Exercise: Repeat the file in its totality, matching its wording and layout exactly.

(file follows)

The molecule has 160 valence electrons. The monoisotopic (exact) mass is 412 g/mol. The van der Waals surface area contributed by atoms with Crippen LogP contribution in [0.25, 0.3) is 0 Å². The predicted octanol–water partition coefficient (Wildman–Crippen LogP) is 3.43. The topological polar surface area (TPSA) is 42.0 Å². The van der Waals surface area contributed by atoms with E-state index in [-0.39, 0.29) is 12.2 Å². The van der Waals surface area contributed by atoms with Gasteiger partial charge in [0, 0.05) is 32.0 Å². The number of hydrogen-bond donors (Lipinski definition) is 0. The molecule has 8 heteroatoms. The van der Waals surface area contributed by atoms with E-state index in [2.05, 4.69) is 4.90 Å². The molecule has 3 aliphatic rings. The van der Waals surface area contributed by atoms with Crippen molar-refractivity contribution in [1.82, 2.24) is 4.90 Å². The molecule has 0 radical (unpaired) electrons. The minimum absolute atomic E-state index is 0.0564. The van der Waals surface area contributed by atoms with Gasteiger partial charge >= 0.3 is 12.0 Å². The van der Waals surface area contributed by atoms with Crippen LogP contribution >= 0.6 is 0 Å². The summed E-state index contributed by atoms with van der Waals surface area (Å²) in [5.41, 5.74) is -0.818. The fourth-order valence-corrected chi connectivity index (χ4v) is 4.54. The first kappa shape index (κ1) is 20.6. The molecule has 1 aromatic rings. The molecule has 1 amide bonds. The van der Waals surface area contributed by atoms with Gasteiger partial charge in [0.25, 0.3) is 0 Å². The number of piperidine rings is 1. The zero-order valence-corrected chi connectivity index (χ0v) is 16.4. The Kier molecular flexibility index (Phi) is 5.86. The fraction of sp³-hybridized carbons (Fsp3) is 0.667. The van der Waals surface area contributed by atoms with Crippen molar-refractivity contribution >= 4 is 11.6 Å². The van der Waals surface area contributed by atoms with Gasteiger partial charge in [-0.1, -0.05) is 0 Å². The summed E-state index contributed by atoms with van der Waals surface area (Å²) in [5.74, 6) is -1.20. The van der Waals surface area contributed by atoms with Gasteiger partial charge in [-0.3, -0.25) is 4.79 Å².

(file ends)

The molecule has 160 valence electrons. The monoisotopic (exact) mass is 412 g/mol. The van der Waals surface area contributed by atoms with Crippen LogP contribution in [0.25, 0.3) is 0 Å². The predicted octanol–water partition coefficient (Wildman–Crippen LogP) is 3.43. The topological polar surface area (TPSA) is 42.0 Å². The van der Waals surface area contributed by atoms with E-state index in [-0.39, 0.29) is 12.2 Å². The van der Waals surface area contributed by atoms with Gasteiger partial charge in [0, 0.05) is 32.0 Å². The number of hydrogen-bond donors (Lipinski definition) is 0. The molecule has 8 heteroatoms. The van der Waals surface area contributed by atoms with E-state index in [2.05, 4.69) is 4.90 Å². The molecule has 3 aliphatic rings. The van der Waals surface area contributed by atoms with Crippen molar-refractivity contribution in [1.82, 2.24) is 4.90 Å². The molecule has 0 radical (unpaired) electrons. The minimum absolute atomic E-state index is 0.0564. The van der Waals surface area contributed by atoms with Gasteiger partial charge >= 0.3 is 12.0 Å². The van der Waals surface area contributed by atoms with Crippen LogP contribution >= 0.6 is 0 Å². The summed E-state index contributed by atoms with van der Waals surface area (Å²) in [5.41, 5.74) is -0.818. The fourth-order valence-corrected chi connectivity index (χ4v) is 4.54. The first kappa shape index (κ1) is 20.6. The molecule has 1 aromatic rings. The molecule has 1 amide bonds. The van der Waals surface area contributed by atoms with Gasteiger partial charge in [0.25, 0.3) is 0 Å². The number of piperidine rings is 1. The zero-order valence-corrected chi connectivity index (χ0v) is 16.4. The Kier molecular flexibility index (Phi) is 5.86. The fraction of sp³-hybridized carbons (Fsp3) is 0.667. The van der Waals surface area contributed by atoms with Crippen molar-refractivity contribution >= 4 is 11.6 Å². The van der Waals surface area contributed by atoms with Gasteiger partial charge in [-0.1, -0.05) is 0 Å². The summed E-state index contributed by atoms with van der Waals surface area (Å²) in [5.74, 6) is -1.20. The van der Waals surface area contributed by atoms with Gasteiger partial charge in [-0.3, -0.25) is 4.79 Å².